On 'Kawaii' and the Power of Cute

Let's put a face on it.

If you've ever travelled to Japan, or if you've ever collected Pokemon cards or drawn cat faces on your pancakes, then you are probably familiar with kawaii.

I was struck by how clean and orderly Tokyo is—and how the road signs, high-rises, and even vending machines look like art installations. Then, there is the obsession with everything cute, or kawaii: road-construction barricades shaped like pink bunnies, cartoon figures painted on buses, and even men in suits toting brightly decorated smart phones.
— Elisabeth TNT, Vogue, November 2013

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'Kawaii' is often about endowing seemingly mundane things with personality.

Often mentioned alongside anime and manga, kawaii refers to a cultural style that incorporates bright, pastel colors and childlike imagery. In Japanese, the word kawaii has a meaning that sits more or less at the juncture of "cute," "tiny," or "lovable." The cute aesthetic—with its bold, nearly cartoon-like lines and rounded forms—informs a large segment of Japanese popular culture. As scholar Joshua Paul Dale writes, "[kawaii] communicates the unabashed joy found in the undemanding presence of innocent, harmless, adorable things."

The most famous example of kawaii culture is probably Hello Kitty, the ubiquitous white feline character whose image emblazons an ever-expanding range of products and accessories. The character was commissioned by a company called Sanrio, founded by Shintaro Tsuji, in 1974, with a plastic coin purse as the first product bearing the image. Now Hello Kitty is found on everything from backpacks to food trucks to duct tape to kitchen appliances to adult toys. Even though the character was originally intended for preteen girls, its limitless branding has pushed it into essentially every demographic and business sectors that have nothing to do with childhood.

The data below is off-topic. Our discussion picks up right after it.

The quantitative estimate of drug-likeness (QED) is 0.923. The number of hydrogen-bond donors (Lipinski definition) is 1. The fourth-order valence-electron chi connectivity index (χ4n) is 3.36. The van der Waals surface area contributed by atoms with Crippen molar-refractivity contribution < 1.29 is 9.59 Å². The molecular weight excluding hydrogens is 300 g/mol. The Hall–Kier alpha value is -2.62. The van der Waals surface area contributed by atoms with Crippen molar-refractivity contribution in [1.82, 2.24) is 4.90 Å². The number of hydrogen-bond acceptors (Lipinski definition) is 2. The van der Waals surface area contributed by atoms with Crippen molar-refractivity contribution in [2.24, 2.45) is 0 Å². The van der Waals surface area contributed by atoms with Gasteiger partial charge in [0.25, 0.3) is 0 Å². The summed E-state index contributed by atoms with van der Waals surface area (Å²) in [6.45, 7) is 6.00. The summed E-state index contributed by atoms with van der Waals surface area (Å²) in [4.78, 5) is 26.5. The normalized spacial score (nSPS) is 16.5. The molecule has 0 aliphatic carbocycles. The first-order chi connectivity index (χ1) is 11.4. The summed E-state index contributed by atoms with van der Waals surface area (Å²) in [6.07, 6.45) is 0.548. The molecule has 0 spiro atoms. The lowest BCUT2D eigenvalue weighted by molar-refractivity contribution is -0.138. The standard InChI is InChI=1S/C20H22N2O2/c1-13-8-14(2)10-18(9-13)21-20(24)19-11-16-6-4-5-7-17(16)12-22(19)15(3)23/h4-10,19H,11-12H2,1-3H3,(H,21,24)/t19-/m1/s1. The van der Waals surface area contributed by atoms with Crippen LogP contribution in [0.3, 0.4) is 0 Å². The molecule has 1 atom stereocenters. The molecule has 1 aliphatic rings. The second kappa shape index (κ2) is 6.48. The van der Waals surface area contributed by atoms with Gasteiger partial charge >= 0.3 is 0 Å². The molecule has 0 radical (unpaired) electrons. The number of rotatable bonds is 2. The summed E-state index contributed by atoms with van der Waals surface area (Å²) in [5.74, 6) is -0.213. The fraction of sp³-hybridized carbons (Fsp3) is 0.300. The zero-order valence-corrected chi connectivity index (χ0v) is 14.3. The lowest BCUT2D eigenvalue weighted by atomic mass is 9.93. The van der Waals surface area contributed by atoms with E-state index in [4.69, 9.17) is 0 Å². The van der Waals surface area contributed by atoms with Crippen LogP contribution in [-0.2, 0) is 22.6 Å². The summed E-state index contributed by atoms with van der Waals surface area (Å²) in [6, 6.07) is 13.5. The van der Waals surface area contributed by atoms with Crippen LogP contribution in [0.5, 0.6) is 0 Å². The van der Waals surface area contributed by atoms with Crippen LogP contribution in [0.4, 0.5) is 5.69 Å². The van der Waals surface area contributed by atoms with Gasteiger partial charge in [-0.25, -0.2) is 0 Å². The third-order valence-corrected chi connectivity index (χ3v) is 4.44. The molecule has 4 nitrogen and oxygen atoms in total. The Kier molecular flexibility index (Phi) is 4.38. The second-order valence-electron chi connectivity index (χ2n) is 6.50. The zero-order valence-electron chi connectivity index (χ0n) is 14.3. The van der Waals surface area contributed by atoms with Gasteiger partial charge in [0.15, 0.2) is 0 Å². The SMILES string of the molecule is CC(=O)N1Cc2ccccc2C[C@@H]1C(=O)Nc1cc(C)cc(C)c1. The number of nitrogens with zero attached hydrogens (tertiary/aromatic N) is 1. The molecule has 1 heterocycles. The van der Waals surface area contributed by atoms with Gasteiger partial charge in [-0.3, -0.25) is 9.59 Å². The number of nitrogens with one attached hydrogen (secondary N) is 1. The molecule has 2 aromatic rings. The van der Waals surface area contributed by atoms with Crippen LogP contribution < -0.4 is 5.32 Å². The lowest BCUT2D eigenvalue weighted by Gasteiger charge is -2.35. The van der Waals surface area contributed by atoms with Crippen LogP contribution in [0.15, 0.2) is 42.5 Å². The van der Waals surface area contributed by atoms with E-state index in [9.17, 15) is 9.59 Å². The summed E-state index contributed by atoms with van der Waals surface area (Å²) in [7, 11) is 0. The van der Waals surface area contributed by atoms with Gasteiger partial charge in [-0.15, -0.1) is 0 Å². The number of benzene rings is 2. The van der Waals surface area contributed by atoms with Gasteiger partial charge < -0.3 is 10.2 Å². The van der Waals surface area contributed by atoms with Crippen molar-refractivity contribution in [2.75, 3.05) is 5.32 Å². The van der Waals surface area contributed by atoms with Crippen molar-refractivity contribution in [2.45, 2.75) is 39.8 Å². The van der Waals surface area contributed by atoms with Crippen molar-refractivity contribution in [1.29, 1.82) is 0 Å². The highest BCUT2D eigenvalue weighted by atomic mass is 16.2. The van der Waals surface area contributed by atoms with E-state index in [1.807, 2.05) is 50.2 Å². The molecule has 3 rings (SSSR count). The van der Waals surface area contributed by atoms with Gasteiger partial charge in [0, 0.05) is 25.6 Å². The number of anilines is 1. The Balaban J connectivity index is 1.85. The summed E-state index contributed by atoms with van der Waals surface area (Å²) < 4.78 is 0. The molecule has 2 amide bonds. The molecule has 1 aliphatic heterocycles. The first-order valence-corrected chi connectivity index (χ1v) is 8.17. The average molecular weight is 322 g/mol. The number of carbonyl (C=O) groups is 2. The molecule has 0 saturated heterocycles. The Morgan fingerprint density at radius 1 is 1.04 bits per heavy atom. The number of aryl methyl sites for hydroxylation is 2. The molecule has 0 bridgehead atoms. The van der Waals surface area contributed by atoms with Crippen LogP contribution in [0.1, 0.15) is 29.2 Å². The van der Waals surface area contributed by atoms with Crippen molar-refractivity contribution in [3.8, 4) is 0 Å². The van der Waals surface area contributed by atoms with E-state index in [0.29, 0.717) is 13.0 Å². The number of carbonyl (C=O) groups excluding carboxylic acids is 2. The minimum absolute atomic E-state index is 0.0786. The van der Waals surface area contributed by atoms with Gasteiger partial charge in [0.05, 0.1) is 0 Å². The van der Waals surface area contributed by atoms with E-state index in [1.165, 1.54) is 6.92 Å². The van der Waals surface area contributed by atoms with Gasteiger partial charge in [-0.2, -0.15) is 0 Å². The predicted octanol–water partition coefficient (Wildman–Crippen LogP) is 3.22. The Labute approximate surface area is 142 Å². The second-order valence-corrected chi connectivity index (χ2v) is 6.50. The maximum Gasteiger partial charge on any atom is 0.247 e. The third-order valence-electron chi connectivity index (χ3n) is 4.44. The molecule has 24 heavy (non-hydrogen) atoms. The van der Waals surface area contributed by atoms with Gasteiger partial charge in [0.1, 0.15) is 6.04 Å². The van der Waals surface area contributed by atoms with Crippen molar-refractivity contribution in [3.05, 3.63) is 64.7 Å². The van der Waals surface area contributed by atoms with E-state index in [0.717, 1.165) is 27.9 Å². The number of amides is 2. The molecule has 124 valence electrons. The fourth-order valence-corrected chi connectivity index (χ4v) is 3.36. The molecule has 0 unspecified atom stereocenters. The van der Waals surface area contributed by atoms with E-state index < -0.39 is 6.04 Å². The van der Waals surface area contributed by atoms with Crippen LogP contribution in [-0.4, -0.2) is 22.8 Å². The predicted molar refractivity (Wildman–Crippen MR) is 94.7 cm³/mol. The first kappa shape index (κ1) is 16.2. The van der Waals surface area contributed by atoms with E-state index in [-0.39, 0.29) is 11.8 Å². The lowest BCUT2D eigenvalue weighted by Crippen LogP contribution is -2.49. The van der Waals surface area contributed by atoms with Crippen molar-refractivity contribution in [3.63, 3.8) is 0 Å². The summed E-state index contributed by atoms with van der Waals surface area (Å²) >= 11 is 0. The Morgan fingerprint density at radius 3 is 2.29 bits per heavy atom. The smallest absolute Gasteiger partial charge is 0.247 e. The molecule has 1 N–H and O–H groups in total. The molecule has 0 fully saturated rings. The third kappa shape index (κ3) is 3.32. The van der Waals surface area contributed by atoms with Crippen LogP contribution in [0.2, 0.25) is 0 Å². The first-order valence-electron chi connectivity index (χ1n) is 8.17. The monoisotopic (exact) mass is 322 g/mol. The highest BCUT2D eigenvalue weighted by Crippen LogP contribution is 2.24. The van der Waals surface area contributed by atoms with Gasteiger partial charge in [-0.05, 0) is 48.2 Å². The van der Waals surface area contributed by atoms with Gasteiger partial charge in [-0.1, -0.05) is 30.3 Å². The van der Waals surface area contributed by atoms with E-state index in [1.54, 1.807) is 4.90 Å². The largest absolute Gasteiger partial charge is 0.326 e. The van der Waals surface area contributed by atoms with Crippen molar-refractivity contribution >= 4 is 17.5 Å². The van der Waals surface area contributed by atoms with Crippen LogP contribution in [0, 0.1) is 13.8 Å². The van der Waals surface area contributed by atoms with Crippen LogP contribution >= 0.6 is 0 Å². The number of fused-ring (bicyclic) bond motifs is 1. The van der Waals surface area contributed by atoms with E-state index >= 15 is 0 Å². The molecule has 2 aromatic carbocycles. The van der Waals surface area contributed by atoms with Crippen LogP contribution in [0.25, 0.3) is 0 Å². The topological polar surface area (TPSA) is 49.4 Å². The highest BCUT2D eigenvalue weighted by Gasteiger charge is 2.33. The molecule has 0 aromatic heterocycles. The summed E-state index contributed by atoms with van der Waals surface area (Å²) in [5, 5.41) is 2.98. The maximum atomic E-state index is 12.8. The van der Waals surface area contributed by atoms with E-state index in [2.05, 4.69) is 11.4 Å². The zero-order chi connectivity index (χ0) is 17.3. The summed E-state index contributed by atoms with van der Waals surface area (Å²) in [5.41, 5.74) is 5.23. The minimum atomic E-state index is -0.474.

But kawaii is about more than just fashion. It's often about endowing seemingly mundane things with personality.

In some restaurants, for example, pastries or mounds of rice might be sculpted to resemble cartoon characters. The saturation of kawaii in Japan is so deep that the name attaches to widely disparate phenomena, from bubbly handwriting to road signage to the designs painted on the sides of passenger jets. Even police departments, perhaps regarded as otherwise impersonal, are provided with kawaii mascots to give them a more approachable feel.

So the next time a barista puts a cat or bear or bunny face in your cappuccino foam, you'll know what to call it. And make sure you Instagram it for the rest of us.

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